Jared Fijalkowski, Community Planner
U.S. DOT - Volpe National Transportation Systems Center
Across the country, public lands like National Parks are looking for ways to improve walking, bicycling, and transit access to recreational opportunities for underserved populations, including minority and low-income neighborhoods. The Mississippi National River and Recreation Area (MISS) partnered with Nice Ride Minnesota, the Twin Cities' bicycle share system, to expand the system and provide a means for minority and low-income populations in north Minneapolis to access the MISS and its many destinations without the use of a car.
The MISS, administered by the National Park Service (NPS), spans 72 miles on both sides of the Mississippi River in the Twin Cities metropolitan area of Minnesota. The park features numerous State and regional destinations, as well as a 72-mile stretch of the 3,000 mile Mississippi River National Millenium Trail, a multiuse path that runs the length of the River from northern Minnesota to the Gulf of Mexico. The park attracts over 33 million visitors per year.
The bicycle share system is part of the overall effort by the MISS to implement an Alternative Transportation System (ATS) to enhance the visitor experience and improve access without adding congestion or pollution. Since the MISS is in the middle of a major urban area, one challenge is that no single transportation system serves all visitors or connects area residents to the River and its major destinations. In part to address this issue, the ATS includes an expansion of Nice Ride within and near the MISS, including minority and low-income neighborhoods.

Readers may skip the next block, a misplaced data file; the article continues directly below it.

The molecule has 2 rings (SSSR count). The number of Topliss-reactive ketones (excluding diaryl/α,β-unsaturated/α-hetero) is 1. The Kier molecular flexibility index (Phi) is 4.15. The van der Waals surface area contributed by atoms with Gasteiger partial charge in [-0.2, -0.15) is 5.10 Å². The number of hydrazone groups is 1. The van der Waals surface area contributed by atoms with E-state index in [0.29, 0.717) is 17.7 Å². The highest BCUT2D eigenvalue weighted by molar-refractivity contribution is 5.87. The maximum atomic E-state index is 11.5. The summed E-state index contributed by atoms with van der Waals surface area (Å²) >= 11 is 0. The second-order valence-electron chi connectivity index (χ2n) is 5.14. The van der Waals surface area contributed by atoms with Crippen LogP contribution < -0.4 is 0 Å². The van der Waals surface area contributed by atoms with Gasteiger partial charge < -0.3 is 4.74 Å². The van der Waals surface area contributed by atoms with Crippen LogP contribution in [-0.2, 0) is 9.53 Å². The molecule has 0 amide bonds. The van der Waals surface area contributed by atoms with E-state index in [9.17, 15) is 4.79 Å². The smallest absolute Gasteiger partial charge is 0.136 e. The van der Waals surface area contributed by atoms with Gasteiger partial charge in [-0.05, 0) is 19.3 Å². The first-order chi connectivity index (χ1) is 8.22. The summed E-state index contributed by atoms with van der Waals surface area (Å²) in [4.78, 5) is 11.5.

Launched in June 2010 with 700 bicycles and 65 stations, Nice Ride has since expanded to over 1,600 bicycles and 175 stations. By mid-2013, riders had taken over 700,000 rides on Nice Ride bicycles, reflecting the Twin Cities' strong bicycling culture. Following a successful partnership in 2012, when the NPS funded the installation of 30 Nice Ride stations near the Mississippi River, NPS partnered with Nice Ride again in 2013 to install an additional 17 stations along the River. The MISS and Nice Ride decided to locate these stations in the traditionally underserved urban neighborhoods of north Minneapolis, where access to the River can be a challenge. This provided these neighborhoods with access to parks, trails, and green space; encouraged more people to get outdoors and recreate close to home; and connected urban neighborhoods.
The new bicycle share stations are located along seven miles of the Mississippi River and form a network of stations in and near high-density areas of underserved communities to facilitate multi-modal access to the River. This bicycle share system expansion is helping to ensure that all visitors and area residents have access to the MISS without using a car. NPS expects this expansion of Nice Ride to serve as a "door opener" to active transportation, promoting economic vitality and demonstrating that healthy recreation is an important part of a vibrant, urban National Park.
Region 5 (Illinois, Indiana, Michigan, Minnesota, Ohio, and Wisconsin) reported multiple livability-related updates for 2013. Here are some recent highlights from the region: